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When I'm looping through an array

@arr.each {|x|
  x.increment #x is an instance of my class that implements the increment method
  if !array_valid? #array_valid? is my method with specific logic
     #make 'x' previous item in array and continue

is it possible to return to the previous item instead of continuing with the following? This way the current item would be looped over once again until !array_valid? is false.

For instance, let's say that the current x is at the index 5 in the array, !array_valid? is true, so the loop returns to the index 4, increments a value there, !array_valid? is false, the next index is 5, !array_valid? is false, the next index is 6, ..., until the end of the array.

Or is there any other loop in Ruby that would allow this behaviour easily?

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2 Answers 2

up vote 1 down vote accepted

You should be able to do this, using array indexing:

i = 0
while ( x = @arr[i] ) do
  if array_valid?
    i += 1 
    i -= 1

If you have a complex rule for iterating through a structure, sometimes it is simpler to fall back to index manipulations, there isn't always a clever Ruby-ish way to abstract it. Although in this case there might be a way to manipulate the iterator in the .each loop, I haven't checked to rule it out.

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It seems you misunderstood me. To be concrete, I'm doing a sudoku solver based on this simple algorithm math.cornell.edu/~mec/Summer2009/meerkamp/Site/… and when there is latter something invalid I need to step back and try with another value at the previous index. –  Ondrej Janacek Nov 2 '13 at 15:13
@Ondrej Janacek: Your statement "This way the current item would be looped over once again until !array_valid? is false" is what tripped me up . . . I read from it that you wanted to repeat the current item. I will adjust this answer to match your comment here –  Neil Slater Nov 2 '13 at 15:16
All right, the second solution seems reasonable. I thought about something like this. I guess I was just curious if Ruby has something more powerful to solve it. –  Ondrej Janacek Nov 2 '13 at 15:17
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I looked at the "Simple [Sudoko] Solving Algorithm" you referenced. Listen carefully and you will hear it whispering, "Use recursion! Use recusion!". You might want to try something like this (some is pseudo-code) or consider using recursion when you are facing a similar problem in future:

def solve_it
  initial_state = < [], {}, nil or ? >
  outcome, solution = solve_next([0,0], initial_state)
  if outcome == :solved
    puts "I solved it! I solved it!"
    puts "Here's my solution!"
    <print solution>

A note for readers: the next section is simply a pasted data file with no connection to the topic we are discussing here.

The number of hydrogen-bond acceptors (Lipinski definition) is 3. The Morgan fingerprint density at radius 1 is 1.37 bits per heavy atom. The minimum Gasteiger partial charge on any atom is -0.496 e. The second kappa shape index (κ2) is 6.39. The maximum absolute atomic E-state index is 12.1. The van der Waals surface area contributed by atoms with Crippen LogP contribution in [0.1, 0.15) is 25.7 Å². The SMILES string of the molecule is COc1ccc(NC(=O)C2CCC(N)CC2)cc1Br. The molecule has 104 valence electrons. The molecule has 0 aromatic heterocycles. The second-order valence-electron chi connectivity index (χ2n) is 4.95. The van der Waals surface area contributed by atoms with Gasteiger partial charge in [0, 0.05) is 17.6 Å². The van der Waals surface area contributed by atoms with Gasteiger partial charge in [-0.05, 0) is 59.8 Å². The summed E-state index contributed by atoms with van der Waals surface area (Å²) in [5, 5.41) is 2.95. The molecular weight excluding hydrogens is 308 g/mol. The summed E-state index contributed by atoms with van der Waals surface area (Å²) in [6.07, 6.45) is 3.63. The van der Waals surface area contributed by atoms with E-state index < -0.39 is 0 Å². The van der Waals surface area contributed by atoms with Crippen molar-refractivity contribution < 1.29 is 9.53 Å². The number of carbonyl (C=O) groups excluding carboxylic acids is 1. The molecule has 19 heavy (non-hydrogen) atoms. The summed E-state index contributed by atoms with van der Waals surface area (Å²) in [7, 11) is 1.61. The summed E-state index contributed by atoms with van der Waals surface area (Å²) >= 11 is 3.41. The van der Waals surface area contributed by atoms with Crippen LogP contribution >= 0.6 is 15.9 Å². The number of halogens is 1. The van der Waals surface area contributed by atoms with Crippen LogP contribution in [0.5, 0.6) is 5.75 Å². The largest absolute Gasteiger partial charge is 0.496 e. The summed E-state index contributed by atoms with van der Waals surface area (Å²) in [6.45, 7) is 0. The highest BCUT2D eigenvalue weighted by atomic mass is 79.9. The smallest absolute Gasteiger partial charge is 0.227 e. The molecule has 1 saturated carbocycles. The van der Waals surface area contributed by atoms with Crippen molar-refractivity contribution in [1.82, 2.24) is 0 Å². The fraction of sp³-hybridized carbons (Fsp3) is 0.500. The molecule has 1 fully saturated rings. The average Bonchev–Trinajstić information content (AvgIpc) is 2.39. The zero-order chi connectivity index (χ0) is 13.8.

puts "No solution exists"    

def solve_next(current_cell, state)
  (1..9).each do |v|
    if current_cell -> v is valid
      new_state = state + current_cell -> v
      (return :solved, new_state) if current_cell == last_cell ([nrows-1, ncols-1])
      i, j = current_cell
      new_current_cell = (j < ncols-1) ? [i,j+1] : [i+1, 0]
      outcome, solution = solve_next(new_current_cell, new_state)
      if outcome == :solved
        updated_solution = solution + current_cell -> v
        return :solved, updated_solution
  return :no_solution
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Wow, you tried to help even when an answer is accepted. That is really nice of you. Although I'am glad for your help, I would like to solve it my self. Not to mention that your answer actually do not answer my question and it could be probably deleted by mods for violating SO rules. –  Ondrej Janacek Nov 2 '13 at 17:49
Ondrej, I just wanted to show you and other readers how a problem like this one lends itself to a recursive solution. I just outlined out the structure; implementation would require some work. The nice thing about recursion is that it allows one to be concerned only with the current "state", not how one got to that state. –  Cary Swoveland Nov 2 '13 at 18:43
Cary, just because a question has an accepted answer doesn't mean other users can't also provide an answer. While your question may have helped you, truth be told there are thousands of future visitors who may come across this and be helped by the information here, not just what helped you. Please see What is an accepted answer?. Hope this helps clarify! –  jmort253 Nov 3 '13 at 1:37
I agree, @jmort253, but did you mean to direct your comment to Ondrej? –  Cary Swoveland Nov 3 '13 at 2:31
@CarySwoveland - Yes, my apologies, that is directed at Ondrej. :) Time for me to get off the computer for awhile. –  jmort253 Nov 3 '13 at 2:35
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